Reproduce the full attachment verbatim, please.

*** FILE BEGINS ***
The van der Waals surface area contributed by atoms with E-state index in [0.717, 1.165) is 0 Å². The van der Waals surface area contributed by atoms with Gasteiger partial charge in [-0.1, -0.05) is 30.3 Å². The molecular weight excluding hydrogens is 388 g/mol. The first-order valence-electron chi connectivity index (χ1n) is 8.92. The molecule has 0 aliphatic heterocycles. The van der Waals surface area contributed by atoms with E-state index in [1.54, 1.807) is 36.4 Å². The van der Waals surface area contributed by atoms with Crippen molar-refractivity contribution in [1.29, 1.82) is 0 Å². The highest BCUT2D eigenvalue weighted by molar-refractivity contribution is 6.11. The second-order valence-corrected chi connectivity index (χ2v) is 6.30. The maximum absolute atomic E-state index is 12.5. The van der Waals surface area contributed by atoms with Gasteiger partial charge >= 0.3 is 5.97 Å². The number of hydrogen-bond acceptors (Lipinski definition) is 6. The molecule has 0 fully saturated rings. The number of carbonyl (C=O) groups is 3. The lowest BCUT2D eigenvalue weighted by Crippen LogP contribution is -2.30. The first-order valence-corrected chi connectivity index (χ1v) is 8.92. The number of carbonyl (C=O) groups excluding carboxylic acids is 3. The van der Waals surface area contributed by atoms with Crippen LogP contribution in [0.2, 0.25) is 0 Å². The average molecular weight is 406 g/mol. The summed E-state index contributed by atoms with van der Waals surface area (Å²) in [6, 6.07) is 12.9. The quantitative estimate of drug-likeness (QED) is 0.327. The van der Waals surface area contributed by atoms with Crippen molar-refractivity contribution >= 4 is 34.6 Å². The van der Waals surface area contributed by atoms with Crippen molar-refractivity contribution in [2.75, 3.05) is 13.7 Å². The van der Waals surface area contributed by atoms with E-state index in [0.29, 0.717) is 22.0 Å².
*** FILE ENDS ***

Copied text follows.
The van der Waals surface area contributed by atoms with E-state index in [0.717, 1.165) is 0 Å². The van der Waals surface area contributed by atoms with Gasteiger partial charge in [-0.1, -0.05) is 30.3 Å². The molecular weight excluding hydrogens is 388 g/mol. The first-order valence-electron chi connectivity index (χ1n) is 8.92. The molecule has 0 aliphatic heterocycles. The van der Waals surface area contributed by atoms with E-state index in [1.54, 1.807) is 36.4 Å². The van der Waals surface area contributed by atoms with Crippen molar-refractivity contribution in [1.29, 1.82) is 0 Å². The highest BCUT2D eigenvalue weighted by molar-refractivity contribution is 6.11. The second-order valence-corrected chi connectivity index (χ2v) is 6.30. The maximum absolute atomic E-state index is 12.5. The van der Waals surface area contributed by atoms with Gasteiger partial charge >= 0.3 is 5.97 Å². The number of hydrogen-bond acceptors (Lipinski definition) is 6. The molecule has 0 fully saturated rings. The number of carbonyl (C=O) groups is 3. The lowest BCUT2D eigenvalue weighted by Crippen LogP contribution is -2.30. The first-order valence-corrected chi connectivity index (χ1v) is 8.92. The number of carbonyl (C=O) groups excluding carboxylic acids is 3. The van der Waals surface area contributed by atoms with Crippen LogP contribution in [0.2, 0.25) is 0 Å². The average molecular weight is 406 g/mol. The summed E-state index contributed by atoms with van der Waals surface area (Å²) in [6, 6.07) is 12.9. The quantitative estimate of drug-likeness (QED) is 0.327. The van der Waals surface area contributed by atoms with Crippen molar-refractivity contribution >= 4 is 34.6 Å². The van der Waals surface area contributed by atoms with Crippen molar-refractivity contribution in [2.75, 3.05) is 13.7 Å². The van der Waals surface area contributed by atoms with E-state index in [0.29, 0.717) is 22.0 Å².